Shift --> MVC
By Jonathan Goodyear
Undoubtedly, the biggest news in the world of ASP.NET this past fall was Scott Guthrie s announcement of the Microsoft ASP.NET MVC Framework (http://weblogs.asp.net/scottgu/archive/2007/10/14/asp-net-mvc-framework.aspx). A close second was the announcement that Visual Studio 2008 would be released by the end of November. After a relatively slow summer for new ASP.NET technology out of the Redmond giant, this was all very exciting.
For those of you like me who may be acronym-impaired, MVC stands for Model-View-Controller, which is a well established software development pattern that has been around for years. I won t bore you with a tutorial on MVC in general. For that, I ll defer to your favorite search engine (Wikipedia has a concise and informative entry on it at http://en.wikipedia.org/wiki/model-view-controller). The concept of applying MVC to ASP.NET isn t novel, either. The Castle Project s MonoRail platform is just one example of a third-party MVC framework for ASP.NET (http://www.castleproject.org/monorail/). Microsoft is bringing the concept of MVC to the ASP.NET masses, though, with an officially blessed implementation. This is important, because many companies will not allow developers to use tools or platforms that are not officially supported by a corporate entity of some sort. Some of the other advantages of Microsoft s MVC Framework include:
- Microsoft is creating Visual Studio project templates to support everything that you can do with its MVC Framework.
- It supports using ASPX, User Controls, and Master Pages for the View part of the pattern. Other MVC frameworks rely on open-source View engines like NVelocity or Brail (which are also, incidentally, both supported by Microsoft s MVC Framework).
- It supports all the existing ASP.NET providers (think Membership, Roles, Caching, Profiles, etc.).
Microsoft s MVC Framework is not all sugar and spice, though. Its very nature forces you to leave many things on the table. For instance:
- ViewState. This is a crutch that many developers (myself included) rely upon daily to keep track of their Web control state. The more complex your application gets, though, the bigger your ViewState gets (slowing down performance and increasing the chance of it becoming corrupted). We re really better off without it, but going back to the days of not having this is not appealing to me. I m sure Microsoft will have a solution to ease the pain, though.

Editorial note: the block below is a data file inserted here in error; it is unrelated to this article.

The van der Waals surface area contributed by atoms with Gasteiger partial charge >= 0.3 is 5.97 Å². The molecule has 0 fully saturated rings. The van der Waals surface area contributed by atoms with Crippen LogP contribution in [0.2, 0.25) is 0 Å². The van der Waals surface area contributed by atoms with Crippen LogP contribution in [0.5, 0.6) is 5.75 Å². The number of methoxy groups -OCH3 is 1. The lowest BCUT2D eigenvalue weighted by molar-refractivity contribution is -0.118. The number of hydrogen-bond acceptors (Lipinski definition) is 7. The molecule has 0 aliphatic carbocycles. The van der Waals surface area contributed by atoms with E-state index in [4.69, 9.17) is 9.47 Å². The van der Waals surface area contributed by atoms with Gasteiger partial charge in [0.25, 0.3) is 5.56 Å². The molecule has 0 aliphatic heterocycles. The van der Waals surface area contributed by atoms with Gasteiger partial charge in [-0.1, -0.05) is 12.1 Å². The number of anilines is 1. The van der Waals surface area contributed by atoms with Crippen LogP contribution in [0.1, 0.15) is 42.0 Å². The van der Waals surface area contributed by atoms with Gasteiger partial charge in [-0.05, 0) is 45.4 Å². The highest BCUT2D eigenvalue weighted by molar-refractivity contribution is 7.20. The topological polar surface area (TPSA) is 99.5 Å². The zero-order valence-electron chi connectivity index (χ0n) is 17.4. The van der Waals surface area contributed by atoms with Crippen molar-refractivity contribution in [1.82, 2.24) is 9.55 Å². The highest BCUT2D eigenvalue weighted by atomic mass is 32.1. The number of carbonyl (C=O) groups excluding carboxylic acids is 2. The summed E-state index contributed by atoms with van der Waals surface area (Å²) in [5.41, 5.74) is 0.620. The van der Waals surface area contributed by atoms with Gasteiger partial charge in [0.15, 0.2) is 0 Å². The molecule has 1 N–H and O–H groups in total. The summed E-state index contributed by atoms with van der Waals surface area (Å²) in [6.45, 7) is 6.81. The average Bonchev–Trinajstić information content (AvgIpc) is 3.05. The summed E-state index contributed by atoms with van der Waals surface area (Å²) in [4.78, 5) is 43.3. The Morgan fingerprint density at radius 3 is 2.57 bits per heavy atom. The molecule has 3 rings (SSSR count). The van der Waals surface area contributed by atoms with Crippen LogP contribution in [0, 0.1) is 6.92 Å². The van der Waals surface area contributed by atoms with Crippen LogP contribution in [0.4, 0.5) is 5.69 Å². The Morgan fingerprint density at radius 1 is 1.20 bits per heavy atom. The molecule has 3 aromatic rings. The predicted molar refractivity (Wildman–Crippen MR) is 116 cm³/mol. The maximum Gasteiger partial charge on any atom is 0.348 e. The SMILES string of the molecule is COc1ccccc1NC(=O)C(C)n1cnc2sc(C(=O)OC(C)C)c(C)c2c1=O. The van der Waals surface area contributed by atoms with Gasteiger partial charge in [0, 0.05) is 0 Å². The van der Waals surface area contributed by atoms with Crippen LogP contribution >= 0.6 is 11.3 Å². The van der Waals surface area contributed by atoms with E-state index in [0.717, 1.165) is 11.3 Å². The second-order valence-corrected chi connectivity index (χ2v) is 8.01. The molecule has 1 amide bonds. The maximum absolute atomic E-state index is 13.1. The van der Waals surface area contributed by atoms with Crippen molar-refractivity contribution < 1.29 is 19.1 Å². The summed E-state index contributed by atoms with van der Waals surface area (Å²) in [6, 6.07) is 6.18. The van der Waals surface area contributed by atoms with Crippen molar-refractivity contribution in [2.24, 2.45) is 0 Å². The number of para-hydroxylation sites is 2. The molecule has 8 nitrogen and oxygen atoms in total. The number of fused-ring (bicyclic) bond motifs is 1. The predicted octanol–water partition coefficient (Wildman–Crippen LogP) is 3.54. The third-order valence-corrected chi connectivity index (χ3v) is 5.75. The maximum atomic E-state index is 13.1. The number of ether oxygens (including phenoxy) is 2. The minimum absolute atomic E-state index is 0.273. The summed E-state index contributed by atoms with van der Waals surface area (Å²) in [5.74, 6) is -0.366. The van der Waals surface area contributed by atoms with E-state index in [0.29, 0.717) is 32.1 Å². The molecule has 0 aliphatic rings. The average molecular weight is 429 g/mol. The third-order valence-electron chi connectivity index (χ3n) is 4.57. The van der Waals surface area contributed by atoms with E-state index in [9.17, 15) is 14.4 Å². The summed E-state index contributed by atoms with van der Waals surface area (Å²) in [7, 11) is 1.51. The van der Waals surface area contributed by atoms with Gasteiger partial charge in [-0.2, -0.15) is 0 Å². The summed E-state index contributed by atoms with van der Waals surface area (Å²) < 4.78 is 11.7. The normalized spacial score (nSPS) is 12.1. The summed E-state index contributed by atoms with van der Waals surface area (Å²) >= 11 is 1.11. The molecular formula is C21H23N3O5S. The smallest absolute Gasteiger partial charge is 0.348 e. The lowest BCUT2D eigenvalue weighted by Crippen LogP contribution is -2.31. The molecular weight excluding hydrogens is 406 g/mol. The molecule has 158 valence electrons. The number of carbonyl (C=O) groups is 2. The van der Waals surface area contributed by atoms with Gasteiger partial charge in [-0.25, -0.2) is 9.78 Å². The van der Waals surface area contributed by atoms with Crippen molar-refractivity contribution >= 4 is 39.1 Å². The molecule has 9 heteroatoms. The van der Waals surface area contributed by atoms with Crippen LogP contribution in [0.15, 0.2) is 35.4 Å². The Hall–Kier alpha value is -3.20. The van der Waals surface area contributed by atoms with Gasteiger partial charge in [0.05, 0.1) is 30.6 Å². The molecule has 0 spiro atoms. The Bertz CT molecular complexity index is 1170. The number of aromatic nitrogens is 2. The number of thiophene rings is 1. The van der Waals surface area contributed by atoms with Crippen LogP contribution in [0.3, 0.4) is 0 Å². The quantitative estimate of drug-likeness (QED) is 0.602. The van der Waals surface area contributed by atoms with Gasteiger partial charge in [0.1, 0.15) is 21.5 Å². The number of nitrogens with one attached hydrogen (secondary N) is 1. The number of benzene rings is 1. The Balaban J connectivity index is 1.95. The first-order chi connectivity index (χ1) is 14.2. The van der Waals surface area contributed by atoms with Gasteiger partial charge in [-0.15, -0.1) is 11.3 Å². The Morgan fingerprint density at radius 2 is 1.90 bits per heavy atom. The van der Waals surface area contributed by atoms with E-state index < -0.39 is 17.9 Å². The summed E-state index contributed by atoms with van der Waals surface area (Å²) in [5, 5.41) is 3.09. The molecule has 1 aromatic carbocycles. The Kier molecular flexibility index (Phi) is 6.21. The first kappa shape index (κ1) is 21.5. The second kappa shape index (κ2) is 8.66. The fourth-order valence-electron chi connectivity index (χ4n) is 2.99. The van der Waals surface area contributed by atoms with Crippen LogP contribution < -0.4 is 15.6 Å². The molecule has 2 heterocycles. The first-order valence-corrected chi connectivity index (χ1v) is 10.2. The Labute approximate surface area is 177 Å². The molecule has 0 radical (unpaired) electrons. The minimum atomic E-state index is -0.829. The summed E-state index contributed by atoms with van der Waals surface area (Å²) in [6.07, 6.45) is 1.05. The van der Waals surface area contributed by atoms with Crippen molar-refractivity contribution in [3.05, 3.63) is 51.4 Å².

- PostBack. Microsoft wanted to make it really easy for Windows developers to move to Web development, and PostBack enables them to create familiar event-driven user experiences. Unfortunately, ASP.NET accomplished this through a hack known as the page lifecycle, which introduces its own set of frustrations.
- Control variety. Because ViewState and PostBack are not supported by Microsoft s MVC Framework, many of the rich ASP.NET controls you know and love will have limited functionality. Microsoft has announced they will release a set of MVC-compliant controls to complement the existing WebForms controls, but I m sure they will not be releasing a full set all at once. Compound that with the fact that third-party component vendors will need to release updated versions of their own controls. Right now, they re still scrambling to release WPF and Silverlight controls, so they may not have the bandwidth to tackle the MVC load. Eventually, the situation will stabillize but you may end up rolling your own advanced controls (think AJAX) for awhile.
Of course, WebForms shouldn t be referenced in the past tense just yet. Microsoft is not discontinuing that Web development paradigm, and, in fact, will still be innovating and enhancing it. You can even use WebForms and MVC in the same Web project, so you can plug in new parts of your Web application using the MVC pattern if it suits your fancy. I m going to be working with some pre-release versions of Microsoft s MVC Framework over the next few months, and will definitely have more to report on. I definitely like what I ve seen so far. Until then, Scott Guthrie has written a pretty good introductory tutorial (http://weblogs.asp.net/scottgu/archive/2007/11/13/asp-net-mvc-framework-part-1.aspx).
Jonathan Goodyear is president of ASPSOFT (http:// www.aspsoft.com), an Internet consulting firm based in Orlando, FL. Jonathan is Microsoft Regional Director for Florida, an ASP.NET MVP, a Microsoft Certified Solution Developer (MCSD), and co-author of ASP.NET 2.0 MVP Hacks (Wrox). Jonathan also is a contributing editor for asp.netPRO. E-mail him at mailto: [email protected] or through his angryCoder eZine at http:// www.angryCoder.com.